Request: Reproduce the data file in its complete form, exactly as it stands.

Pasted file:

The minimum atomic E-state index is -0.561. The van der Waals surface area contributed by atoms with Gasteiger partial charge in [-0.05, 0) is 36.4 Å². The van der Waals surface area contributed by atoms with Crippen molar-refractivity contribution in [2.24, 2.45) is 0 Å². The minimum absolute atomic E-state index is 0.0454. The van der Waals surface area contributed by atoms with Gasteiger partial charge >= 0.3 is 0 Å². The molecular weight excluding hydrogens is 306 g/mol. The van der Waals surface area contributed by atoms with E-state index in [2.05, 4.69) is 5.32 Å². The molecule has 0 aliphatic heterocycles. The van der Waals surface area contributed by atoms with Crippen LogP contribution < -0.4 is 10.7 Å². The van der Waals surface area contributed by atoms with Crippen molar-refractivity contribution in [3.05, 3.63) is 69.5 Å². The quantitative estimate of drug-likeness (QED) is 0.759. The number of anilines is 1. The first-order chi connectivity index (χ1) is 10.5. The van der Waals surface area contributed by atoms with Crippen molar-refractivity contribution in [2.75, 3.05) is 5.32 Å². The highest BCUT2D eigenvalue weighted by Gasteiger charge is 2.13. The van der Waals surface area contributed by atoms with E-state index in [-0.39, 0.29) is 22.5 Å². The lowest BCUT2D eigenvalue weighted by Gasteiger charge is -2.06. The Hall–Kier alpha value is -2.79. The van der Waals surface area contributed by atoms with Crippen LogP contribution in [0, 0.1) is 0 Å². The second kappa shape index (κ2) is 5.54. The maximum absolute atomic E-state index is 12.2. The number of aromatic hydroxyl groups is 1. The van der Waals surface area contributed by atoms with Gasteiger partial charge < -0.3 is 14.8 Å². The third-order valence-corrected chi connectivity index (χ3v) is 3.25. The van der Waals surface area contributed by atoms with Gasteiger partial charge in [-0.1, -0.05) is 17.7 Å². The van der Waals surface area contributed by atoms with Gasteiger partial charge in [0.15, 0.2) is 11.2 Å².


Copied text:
The minimum atomic E-state index is -0.561. The van der Waals surface area contributed by atoms with Gasteiger partial charge in [-0.05, 0) is 36.4 Å². The van der Waals surface area contributed by atoms with Crippen molar-refractivity contribution in [2.24, 2.45) is 0 Å². The minimum absolute atomic E-state index is 0.0454. The van der Waals surface area contributed by atoms with Gasteiger partial charge >= 0.3 is 0 Å². The molecular weight excluding hydrogens is 306 g/mol. The van der Waals surface area contributed by atoms with E-state index in [2.05, 4.69) is 5.32 Å². The molecule has 0 aliphatic heterocycles. The van der Waals surface area contributed by atoms with Crippen LogP contribution < -0.4 is 10.7 Å². The van der Waals surface area contributed by atoms with Crippen molar-refractivity contribution in [3.05, 3.63) is 69.5 Å². The quantitative estimate of drug-likeness (QED) is 0.759. The number of anilines is 1. The first-order chi connectivity index (χ1) is 10.5. The van der Waals surface area contributed by atoms with Crippen molar-refractivity contribution in [2.75, 3.05) is 5.32 Å². The highest BCUT2D eigenvalue weighted by Gasteiger charge is 2.13. The van der Waals surface area contributed by atoms with E-state index in [-0.39, 0.29) is 22.5 Å². The lowest BCUT2D eigenvalue weighted by Gasteiger charge is -2.06. The Hall–Kier alpha value is -2.79. The van der Waals surface area contributed by atoms with Crippen LogP contribution in [0, 0.1) is 0 Å². The second kappa shape index (κ2) is 5.54. The maximum absolute atomic E-state index is 12.2. The number of aromatic hydroxyl groups is 1. The van der Waals surface area contributed by atoms with Gasteiger partial charge < -0.3 is 14.8 Å². The third-order valence-corrected chi connectivity index (χ3v) is 3.25. The van der Waals surface area contributed by atoms with Gasteiger partial charge in [-0.1, -0.05) is 17.7 Å². The van der Waals surface area contributed by atoms with Gasteiger partial charge in [0.15, 0.2) is 11.2 Å².